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Monday, December 09, 2019 {{ new Date().getDay() }}

By Michael Muskal, Los Angeles Times

Three friends of accused Boston Marathon bomber Dzhokhar Tsarnaev will be tried separately, a federal judge ruled on Tuesday, while rejecting a defense bid to move the proceedings out of Massachusetts.

U.S. District Judge Douglas P. Woodlock in Boston ruled on a variety of motions filed on behalf of Azamat Tazhayakov, Dias Kadyrbayev and Robel Phillipos.

Tazhayakov, Kadyrbayev and Phillipos will be tried on June 30, Sept. 8, and Sept. 29, respectively, Christina Sterling, a spokeswoman for U.S. Attorney Carmen Ortiz in Boston, told the Los Angeles Times.

Woodlock rejected arguments by the defense that none of the trio could receive a fair trial in Massachusetts because of the heightened emotions caused by last year’s Boston Marathon bombings. Three people were killed and more than 260 injured in the two blasts near the race’s finish line. An MIT police officer was killed in the manhunt for suspects that followed the attack.

Dzhokhar Tsarnaev, who is being held in near-total lockdown, faces federal charges that could lead to the death penalty if he is convicted for his alleged role in the attack. His brother, Tamerlan, died during the manhunt.

Tazhayakov and Kadyrbayev have pleaded not guilty to charges that they obstructed justice by allegedly removing a backpack containing fireworks and a laptop computer from Dzhokhar Tsarnaev’s dorm room at the University of Massachusetts Dartmouth. They are both Kazakhstan nationals and are being held without bail.

Phillipos is charged with lying to investigators about the alleged removal of the items. He has also pleaded not guilty, but is free on bail.

In court papers, Tazhayakov and Kadyrbayev, who were in the United States on student visas, contended they were unfamiliar with American law and had weak English skills. Phillipos has said he was incapacitated because had been smoking marijuana all day at the time of interviews.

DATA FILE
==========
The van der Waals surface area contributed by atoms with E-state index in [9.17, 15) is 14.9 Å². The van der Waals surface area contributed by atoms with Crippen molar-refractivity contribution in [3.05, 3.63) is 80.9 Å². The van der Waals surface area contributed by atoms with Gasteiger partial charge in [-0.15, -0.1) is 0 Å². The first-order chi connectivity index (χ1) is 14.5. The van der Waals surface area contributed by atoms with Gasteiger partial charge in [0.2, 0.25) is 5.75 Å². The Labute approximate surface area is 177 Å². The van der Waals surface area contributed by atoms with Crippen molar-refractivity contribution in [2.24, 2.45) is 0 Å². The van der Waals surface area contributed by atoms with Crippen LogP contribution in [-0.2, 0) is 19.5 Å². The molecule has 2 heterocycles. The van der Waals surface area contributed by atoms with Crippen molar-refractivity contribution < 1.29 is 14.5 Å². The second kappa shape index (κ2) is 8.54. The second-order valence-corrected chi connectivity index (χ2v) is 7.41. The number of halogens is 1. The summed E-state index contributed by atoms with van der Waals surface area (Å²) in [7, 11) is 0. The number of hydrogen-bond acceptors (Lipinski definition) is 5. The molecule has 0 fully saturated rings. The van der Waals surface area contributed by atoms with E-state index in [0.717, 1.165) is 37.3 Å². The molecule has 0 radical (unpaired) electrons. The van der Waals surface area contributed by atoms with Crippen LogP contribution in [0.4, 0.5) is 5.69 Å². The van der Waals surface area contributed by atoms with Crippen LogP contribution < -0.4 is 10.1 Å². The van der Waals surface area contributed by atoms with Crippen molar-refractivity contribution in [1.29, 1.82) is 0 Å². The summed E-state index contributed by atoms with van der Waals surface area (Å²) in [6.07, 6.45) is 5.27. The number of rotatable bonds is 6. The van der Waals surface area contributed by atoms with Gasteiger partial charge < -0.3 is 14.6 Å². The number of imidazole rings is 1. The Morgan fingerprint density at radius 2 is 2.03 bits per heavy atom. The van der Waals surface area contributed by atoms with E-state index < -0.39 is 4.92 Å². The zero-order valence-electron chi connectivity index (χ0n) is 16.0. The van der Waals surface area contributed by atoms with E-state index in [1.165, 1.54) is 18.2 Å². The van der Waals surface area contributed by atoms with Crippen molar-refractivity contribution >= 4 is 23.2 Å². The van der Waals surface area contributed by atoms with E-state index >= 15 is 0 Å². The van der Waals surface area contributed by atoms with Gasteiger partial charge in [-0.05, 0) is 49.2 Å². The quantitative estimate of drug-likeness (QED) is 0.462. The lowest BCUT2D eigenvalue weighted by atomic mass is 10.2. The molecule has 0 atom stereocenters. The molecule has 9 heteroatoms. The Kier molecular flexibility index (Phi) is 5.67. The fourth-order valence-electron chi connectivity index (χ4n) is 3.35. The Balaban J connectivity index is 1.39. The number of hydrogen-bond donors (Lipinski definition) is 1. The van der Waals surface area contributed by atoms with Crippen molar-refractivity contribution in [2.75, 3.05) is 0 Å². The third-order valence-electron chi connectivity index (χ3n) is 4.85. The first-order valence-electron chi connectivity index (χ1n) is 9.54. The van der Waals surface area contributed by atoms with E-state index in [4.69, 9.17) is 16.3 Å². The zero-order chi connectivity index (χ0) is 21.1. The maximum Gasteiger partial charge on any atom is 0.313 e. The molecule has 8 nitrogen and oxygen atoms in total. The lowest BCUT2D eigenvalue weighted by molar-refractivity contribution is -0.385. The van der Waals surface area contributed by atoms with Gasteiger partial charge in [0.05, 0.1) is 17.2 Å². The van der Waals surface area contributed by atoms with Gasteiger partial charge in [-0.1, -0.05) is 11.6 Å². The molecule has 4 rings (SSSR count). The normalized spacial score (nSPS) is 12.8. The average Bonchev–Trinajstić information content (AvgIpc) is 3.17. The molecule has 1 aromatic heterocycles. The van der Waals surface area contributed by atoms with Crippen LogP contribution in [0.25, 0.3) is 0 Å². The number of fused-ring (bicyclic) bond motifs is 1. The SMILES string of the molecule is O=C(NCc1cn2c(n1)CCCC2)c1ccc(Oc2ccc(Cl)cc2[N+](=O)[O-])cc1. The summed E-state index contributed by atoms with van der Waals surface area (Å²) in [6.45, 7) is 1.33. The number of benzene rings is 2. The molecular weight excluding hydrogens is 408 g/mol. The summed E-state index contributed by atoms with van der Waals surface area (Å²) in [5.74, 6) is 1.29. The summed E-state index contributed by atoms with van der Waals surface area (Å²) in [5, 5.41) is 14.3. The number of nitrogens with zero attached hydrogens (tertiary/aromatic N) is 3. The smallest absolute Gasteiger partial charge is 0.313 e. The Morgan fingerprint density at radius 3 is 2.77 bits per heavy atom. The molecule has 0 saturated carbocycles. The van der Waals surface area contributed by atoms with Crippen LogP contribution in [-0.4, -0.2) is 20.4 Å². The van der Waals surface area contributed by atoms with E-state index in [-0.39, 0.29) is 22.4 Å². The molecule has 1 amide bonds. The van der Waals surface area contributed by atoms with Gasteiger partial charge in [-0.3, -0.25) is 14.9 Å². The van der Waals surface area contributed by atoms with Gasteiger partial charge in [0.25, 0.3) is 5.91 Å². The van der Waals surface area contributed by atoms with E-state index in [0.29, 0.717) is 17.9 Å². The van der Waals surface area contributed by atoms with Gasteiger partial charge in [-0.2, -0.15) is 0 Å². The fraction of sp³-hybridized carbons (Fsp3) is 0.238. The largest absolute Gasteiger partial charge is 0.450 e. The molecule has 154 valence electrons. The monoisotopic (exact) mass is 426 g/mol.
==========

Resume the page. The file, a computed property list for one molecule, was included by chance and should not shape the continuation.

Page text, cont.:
All face as much as 20 years in prison if convicted of the top charge. Tazhayakov and Kadyrbayev also could be deported if they are convicted.

AFP photo

Democratic nominee Joe Biden speaking in Manitowoc, WI


Today in Manitowoc, Wisconsin, Joe Biden spoke about the toll of coronavirus, which has now officially passed 200,000. "What worries me now is we've been living with this pandemic for so long, I worry we're risking becoming numb to the toll that it's taken on us," the Democratic nominee warned. "We can't let that happen."

How did that happen? How did America lose 200,000 people to a horrendous death, with no end in sight? That tragedy can be traced directly to a vacuum of leadership in the White House, as Biden remarked. But he also saw behind that lack of presidential fortitude to its deeper cause: Donald Trump simply never cared how many of us die and he still doesn't. The evidence is in Trump's own behavior at his "superspreader rallies" – where he always protects himself while leaving his own followers to risk illness and worse.

Watch Biden describe the moral emptiness inside this president.